In a bid to combat the severe iron deficiencies many Indigenous infants experience, The Foundation is trialling an innovative nutritional supplement in the remote Northern Territory community of Ngukurr.
The Foundation's Health Promotion and Nutrition Development Coordinator, Danielle Aquino, says the ‘Sprinkles' iron supplement could play an essential role in giving Indigenous children the best start in life.
"Indigenous children in Australia are nearly 30 times more likely than non-Indigenous children to suffer from nutritional anaemia and malnutrition due to iron deficiencies in their diet," Aquino says.
"Anaemia in early life has significant health consequences. It impairs mental and motor development and increases the risk of developing chronic conditions like renal failure and diabetes in adult life."
Ngukurr children participating in the Sprinkles pilot project receive sachets of the supplement scattered daily across their meals.
Each single dose sachet contains enough iron to meet their daily requirement, along with micro nutrients such as zinc, iodine, vitamins and folic acid. The fact that Sprinkles does not change the taste or colour of the food is central to its successful uptake.
Aquino notes that for the first six months of life, infants rely on iron stores and breast milk to grow. A shortfall in iron at this stage of life can lead to micronutrient deficiency and stunted growth. Originally developed by the Hospital for Sick Children in Canada, the dietary supplement has already been trialled successfully for infants with nutritional deficiencies over there, and also in Bangladesh, India and Pakistan.
"A good diet supplemented with iron, as well as education and information for parents on the best ways to feed a child, can make a real difference," says Aquino.
"The Foundation's Early Childhood Nutrition and Anaemia Prevention program will have a major impact on the health of Indigenous children living in this community right now. No child in Australia should be disadvantaged like this at such an early stage of their life."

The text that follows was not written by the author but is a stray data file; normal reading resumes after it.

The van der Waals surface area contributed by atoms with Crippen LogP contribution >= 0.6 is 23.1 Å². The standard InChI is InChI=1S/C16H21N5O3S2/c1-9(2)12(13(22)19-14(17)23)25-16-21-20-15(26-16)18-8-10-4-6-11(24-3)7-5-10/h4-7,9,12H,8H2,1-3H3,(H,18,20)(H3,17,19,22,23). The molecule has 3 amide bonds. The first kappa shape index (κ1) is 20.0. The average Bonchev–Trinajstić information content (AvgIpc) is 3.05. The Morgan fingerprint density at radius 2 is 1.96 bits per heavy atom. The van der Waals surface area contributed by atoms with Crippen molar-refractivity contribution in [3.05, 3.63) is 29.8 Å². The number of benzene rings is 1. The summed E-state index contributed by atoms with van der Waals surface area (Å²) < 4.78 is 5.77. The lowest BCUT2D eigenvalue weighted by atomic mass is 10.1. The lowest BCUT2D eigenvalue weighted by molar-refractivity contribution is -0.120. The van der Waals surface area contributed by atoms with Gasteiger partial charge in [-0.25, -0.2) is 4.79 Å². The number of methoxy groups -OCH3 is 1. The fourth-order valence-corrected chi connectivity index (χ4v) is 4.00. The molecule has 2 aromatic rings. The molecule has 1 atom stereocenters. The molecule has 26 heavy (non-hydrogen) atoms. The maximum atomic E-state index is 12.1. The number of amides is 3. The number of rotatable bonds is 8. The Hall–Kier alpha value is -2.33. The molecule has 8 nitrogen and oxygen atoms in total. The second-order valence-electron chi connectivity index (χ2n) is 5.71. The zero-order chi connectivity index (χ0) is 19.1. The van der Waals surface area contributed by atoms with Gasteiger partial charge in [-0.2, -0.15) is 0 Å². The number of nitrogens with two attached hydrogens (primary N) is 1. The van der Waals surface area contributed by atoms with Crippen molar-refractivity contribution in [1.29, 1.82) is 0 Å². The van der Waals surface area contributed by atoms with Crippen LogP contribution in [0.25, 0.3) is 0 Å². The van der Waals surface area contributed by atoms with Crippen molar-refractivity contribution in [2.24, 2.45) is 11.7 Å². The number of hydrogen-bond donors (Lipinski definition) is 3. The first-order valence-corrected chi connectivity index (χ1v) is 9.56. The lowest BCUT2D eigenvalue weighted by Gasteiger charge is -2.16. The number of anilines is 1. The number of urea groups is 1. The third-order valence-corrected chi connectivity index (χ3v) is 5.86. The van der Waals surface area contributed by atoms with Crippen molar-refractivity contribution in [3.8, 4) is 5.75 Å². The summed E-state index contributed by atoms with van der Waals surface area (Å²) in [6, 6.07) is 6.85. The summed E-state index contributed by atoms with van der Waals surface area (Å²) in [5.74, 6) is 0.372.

In Ngukurr, a group of women have been trained to assist mothers with healthy feeding of their babies and introducing Sprinkles into their children's diets.
Speaking to the Katherine Times recently about the training they received at the Infant and Young Child Feeding Counselling workshops, Indigenous nutrition workers Amelia Huddleston and Marjorie Daniels said they have learnt "lots of good things" to pass on to mothers.
"We learnt what's good and what's not good for the baby [and about] breastfeeding, like what foods have high iron," Amelia said.
Marjorie said the training was valuable for the future of the community.
"We are doing this so we can go back and teach our young girls how to look after their babies," she said.
"This is really good for young people."
Aquino, who provided their training, said a sustainable community approach is essential to the success of the program.
"We are providing information to mothers, fathers, community elders, child health nurses, paediatricians, senior Aboriginal health workers and even to school aged children, who are often involved with infant feeding. This is so that entire communities get the knowledge they need to ensure the best health of their children," says Aquino.
Following the Ngukurr pilot, we are expanding the project to other Northern Territory and Western Australia communities. After this, it is expected that Sprinkles will be expanded into further regions of Australia.
"The Sprinkles supplement is just one dimension of The Foundation's commitment to ensuring people in remote communities receive the best advice around infant feeding," Aquino says.
The Early Childhood Nutrition and Anaemia Prevention program is continuing The Foundation's commitment to ‘closing the gap' in life expectancy between Indigenous and non-Indigenous Australians.
>Find out more about how The Fred Hollows Foundation is making a difference to Indigenous Health.